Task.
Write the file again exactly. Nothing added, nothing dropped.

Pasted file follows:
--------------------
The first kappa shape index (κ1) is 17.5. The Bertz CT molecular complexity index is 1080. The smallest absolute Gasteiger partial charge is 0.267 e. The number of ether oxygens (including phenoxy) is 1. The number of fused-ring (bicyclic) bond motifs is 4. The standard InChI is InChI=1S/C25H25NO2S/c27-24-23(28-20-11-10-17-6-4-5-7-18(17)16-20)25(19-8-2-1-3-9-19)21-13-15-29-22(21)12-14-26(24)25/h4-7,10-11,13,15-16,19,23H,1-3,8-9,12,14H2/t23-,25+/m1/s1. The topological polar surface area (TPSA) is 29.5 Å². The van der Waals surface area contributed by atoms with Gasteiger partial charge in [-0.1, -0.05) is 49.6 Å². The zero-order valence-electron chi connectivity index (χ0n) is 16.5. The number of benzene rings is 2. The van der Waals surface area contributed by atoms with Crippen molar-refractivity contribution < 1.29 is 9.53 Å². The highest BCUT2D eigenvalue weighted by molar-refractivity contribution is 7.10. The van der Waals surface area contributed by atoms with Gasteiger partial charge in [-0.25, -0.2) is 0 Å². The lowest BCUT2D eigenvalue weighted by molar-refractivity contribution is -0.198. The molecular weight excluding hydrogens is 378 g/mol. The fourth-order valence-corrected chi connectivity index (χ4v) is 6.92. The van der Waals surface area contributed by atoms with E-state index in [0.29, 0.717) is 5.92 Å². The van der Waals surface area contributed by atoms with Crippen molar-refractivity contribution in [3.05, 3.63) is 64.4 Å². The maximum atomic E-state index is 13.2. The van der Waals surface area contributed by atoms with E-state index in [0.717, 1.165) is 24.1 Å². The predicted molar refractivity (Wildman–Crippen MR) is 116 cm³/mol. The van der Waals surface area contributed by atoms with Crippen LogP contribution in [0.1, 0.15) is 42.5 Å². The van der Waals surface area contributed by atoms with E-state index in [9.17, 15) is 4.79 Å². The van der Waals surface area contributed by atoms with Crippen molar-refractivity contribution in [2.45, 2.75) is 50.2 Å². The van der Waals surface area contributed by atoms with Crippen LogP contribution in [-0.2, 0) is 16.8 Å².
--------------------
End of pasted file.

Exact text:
The first kappa shape index (κ1) is 17.5. The Bertz CT molecular complexity index is 1080. The smallest absolute Gasteiger partial charge is 0.267 e. The number of ether oxygens (including phenoxy) is 1. The number of fused-ring (bicyclic) bond motifs is 4. The standard InChI is InChI=1S/C25H25NO2S/c27-24-23(28-20-11-10-17-6-4-5-7-18(17)16-20)25(19-8-2-1-3-9-19)21-13-15-29-22(21)12-14-26(24)25/h4-7,10-11,13,15-16,19,23H,1-3,8-9,12,14H2/t23-,25+/m1/s1. The topological polar surface area (TPSA) is 29.5 Å². The van der Waals surface area contributed by atoms with Gasteiger partial charge in [-0.1, -0.05) is 49.6 Å². The zero-order valence-electron chi connectivity index (χ0n) is 16.5. The number of benzene rings is 2. The van der Waals surface area contributed by atoms with Crippen molar-refractivity contribution < 1.29 is 9.53 Å². The highest BCUT2D eigenvalue weighted by molar-refractivity contribution is 7.10. The van der Waals surface area contributed by atoms with Gasteiger partial charge in [-0.25, -0.2) is 0 Å². The lowest BCUT2D eigenvalue weighted by molar-refractivity contribution is -0.198. The molecular weight excluding hydrogens is 378 g/mol. The fourth-order valence-corrected chi connectivity index (χ4v) is 6.92. The van der Waals surface area contributed by atoms with E-state index in [0.29, 0.717) is 5.92 Å². The van der Waals surface area contributed by atoms with Crippen molar-refractivity contribution in [3.05, 3.63) is 64.4 Å². The maximum atomic E-state index is 13.2. The van der Waals surface area contributed by atoms with E-state index in [0.717, 1.165) is 24.1 Å². The predicted molar refractivity (Wildman–Crippen MR) is 116 cm³/mol. The van der Waals surface area contributed by atoms with Crippen LogP contribution in [0.1, 0.15) is 42.5 Å². The van der Waals surface area contributed by atoms with E-state index in [9.17, 15) is 4.79 Å². The van der Waals surface area contributed by atoms with Crippen molar-refractivity contribution in [2.45, 2.75) is 50.2 Å². The van der Waals surface area contributed by atoms with Crippen LogP contribution in [-0.2, 0) is 16.8 Å².